Re: Why I like a full keel
In your post above, you've just repeated what you said before, that you once caught a line in a full keeler. No one has said that this is impossible and no one has said that you were lying that it happened, only that it is improbable and far more improbable with a full keel than in a typical fin keeler. As to why, I've already stated a few reasons why and I will not repeat myself ad nauseum as is so common in internet message boards.
As far as the damage question goes, I would concede that going aground, at speed, into a gently sloping reef would likely damage a skeg, or keel hung rudder before a spade. However in this situation, you also would have to contend with potential hull and keel damage of that same grounding on a fin keel, so I would say it's a wash.
What I wouldn't say was a wash is the likelihood of a catastrophic rudder failure of a spade. It's just simple engineering, two attachment points are better than one, especially when the one is at one end of a moment arm that is subject to lateral dynamic forces. That doesn't mean it's likely that one will fall off, I would say that it's very, very unlikely if it's a well designed system. But it doesn't matter how well designed a given spade rudder attachment system is, if you take that same system and put a second, reinforced attachment point on the bottom, it will be stronger, and infinitely less likely to fall off completely.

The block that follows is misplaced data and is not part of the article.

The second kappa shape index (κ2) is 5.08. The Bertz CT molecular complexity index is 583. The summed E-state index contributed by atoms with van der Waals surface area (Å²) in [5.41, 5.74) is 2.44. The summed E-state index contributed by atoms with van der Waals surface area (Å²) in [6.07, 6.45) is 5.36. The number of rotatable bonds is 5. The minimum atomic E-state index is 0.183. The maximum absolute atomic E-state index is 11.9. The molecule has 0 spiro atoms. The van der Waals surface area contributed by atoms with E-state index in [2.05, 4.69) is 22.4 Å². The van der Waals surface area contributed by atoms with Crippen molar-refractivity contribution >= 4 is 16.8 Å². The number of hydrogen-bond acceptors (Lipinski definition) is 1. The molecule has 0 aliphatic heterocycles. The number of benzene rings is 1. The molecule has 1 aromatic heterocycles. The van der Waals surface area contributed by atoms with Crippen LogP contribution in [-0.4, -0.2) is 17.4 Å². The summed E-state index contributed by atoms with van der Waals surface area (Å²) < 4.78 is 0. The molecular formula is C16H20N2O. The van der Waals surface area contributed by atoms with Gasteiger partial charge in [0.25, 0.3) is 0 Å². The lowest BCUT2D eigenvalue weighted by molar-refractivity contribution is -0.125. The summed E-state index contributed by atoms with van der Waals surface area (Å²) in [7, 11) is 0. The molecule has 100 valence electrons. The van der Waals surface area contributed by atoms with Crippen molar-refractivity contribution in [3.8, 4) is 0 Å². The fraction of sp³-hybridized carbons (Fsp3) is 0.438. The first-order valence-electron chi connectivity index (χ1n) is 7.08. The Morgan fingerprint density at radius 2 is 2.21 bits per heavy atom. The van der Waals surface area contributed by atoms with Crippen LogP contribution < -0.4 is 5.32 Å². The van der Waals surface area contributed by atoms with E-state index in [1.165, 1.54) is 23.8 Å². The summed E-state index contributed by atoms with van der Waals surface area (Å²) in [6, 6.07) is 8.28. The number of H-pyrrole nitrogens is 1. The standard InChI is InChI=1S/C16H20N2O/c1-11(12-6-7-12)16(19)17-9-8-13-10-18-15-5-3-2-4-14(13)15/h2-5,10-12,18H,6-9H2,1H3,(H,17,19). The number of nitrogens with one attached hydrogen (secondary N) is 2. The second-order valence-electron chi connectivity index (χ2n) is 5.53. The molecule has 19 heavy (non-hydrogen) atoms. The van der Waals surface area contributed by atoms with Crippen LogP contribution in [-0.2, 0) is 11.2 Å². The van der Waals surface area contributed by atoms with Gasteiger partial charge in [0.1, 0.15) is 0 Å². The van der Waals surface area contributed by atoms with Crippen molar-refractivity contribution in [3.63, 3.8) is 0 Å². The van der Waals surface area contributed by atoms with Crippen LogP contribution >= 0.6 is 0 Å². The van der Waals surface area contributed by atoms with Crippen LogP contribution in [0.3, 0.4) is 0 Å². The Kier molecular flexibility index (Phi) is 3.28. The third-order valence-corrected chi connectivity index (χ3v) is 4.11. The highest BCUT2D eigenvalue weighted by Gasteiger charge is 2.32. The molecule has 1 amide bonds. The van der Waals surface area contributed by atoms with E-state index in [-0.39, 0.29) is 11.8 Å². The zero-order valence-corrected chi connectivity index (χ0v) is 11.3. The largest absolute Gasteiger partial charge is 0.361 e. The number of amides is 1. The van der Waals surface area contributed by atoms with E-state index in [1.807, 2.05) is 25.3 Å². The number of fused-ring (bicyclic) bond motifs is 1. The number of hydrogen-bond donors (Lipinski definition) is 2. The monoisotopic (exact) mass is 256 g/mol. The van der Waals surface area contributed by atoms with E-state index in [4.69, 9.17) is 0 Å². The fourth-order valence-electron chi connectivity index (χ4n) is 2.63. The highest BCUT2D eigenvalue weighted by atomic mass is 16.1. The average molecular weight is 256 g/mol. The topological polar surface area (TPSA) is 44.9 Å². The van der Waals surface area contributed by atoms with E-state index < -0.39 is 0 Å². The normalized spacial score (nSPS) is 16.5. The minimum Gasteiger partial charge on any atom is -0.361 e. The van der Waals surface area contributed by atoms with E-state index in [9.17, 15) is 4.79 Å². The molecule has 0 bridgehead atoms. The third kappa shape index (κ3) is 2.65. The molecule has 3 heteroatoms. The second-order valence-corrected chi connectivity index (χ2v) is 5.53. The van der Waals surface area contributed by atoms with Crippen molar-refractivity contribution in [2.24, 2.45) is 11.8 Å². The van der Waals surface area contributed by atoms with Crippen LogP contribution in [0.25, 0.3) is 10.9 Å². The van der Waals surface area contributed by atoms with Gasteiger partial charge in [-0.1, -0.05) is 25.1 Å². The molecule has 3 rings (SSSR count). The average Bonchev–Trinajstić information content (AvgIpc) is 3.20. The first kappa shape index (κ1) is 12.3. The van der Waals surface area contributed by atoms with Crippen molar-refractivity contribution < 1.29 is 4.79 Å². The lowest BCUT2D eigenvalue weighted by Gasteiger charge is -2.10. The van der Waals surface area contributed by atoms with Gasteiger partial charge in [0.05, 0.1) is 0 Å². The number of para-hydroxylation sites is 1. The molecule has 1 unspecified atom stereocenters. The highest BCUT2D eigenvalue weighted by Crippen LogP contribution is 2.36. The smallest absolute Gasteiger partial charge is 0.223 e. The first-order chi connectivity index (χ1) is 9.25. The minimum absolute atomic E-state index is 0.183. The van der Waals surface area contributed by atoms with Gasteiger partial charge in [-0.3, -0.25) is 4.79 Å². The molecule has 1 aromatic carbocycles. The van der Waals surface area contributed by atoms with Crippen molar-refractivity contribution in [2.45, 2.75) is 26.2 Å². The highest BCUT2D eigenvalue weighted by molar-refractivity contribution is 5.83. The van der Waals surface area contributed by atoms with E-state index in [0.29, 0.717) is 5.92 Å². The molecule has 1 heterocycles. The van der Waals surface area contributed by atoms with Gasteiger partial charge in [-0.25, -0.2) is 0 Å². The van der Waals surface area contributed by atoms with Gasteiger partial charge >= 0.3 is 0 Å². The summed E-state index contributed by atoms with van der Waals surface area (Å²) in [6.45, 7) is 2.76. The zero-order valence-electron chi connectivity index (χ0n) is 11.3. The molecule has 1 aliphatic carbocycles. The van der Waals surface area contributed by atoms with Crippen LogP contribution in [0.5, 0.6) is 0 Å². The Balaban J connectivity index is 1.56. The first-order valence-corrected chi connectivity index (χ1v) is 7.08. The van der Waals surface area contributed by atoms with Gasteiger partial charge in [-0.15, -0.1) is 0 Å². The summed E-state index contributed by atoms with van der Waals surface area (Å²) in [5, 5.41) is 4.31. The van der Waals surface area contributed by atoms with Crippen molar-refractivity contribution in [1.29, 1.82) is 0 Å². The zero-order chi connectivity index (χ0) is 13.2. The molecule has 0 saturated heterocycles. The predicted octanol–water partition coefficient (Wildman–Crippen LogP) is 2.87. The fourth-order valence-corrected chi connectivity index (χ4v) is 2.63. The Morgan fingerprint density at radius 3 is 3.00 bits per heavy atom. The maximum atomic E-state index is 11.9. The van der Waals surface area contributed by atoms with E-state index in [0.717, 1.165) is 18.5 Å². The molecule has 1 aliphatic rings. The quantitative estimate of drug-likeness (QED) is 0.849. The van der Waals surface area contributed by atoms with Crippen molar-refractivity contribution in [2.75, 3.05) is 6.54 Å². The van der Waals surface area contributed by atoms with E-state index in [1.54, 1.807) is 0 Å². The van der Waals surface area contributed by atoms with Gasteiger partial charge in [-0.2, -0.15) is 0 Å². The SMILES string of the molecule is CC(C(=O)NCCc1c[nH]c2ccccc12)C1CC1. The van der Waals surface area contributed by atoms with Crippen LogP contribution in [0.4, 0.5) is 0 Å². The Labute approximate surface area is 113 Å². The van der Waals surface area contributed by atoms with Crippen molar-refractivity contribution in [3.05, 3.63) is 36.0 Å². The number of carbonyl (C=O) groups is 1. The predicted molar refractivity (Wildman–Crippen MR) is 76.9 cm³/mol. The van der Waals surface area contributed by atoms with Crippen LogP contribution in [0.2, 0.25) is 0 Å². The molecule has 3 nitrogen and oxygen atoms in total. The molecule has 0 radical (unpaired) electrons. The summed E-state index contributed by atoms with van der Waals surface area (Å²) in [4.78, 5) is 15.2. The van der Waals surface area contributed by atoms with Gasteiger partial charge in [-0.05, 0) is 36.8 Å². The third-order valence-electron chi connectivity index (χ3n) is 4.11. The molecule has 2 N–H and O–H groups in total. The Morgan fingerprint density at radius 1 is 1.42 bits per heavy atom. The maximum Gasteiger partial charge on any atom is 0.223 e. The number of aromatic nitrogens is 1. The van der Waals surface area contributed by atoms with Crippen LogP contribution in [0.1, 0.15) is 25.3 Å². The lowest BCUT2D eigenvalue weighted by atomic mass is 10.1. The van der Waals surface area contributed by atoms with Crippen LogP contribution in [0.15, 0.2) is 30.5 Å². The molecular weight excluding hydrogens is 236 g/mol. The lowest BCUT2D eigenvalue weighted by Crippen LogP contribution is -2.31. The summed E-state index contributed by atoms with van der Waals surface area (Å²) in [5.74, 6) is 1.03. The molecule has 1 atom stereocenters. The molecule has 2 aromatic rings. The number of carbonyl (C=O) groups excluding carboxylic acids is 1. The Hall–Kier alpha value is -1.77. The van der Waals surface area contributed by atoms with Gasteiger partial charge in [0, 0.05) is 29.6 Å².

Still, I'm not saying I wouldn't go to sea with a spade rudder. I have, a few times, and I was never "paranoid" about it. But I wouldn't want you going to sea with the false sense of security that you have the most secure system of rudder attachment.
Downeaster 38 #40
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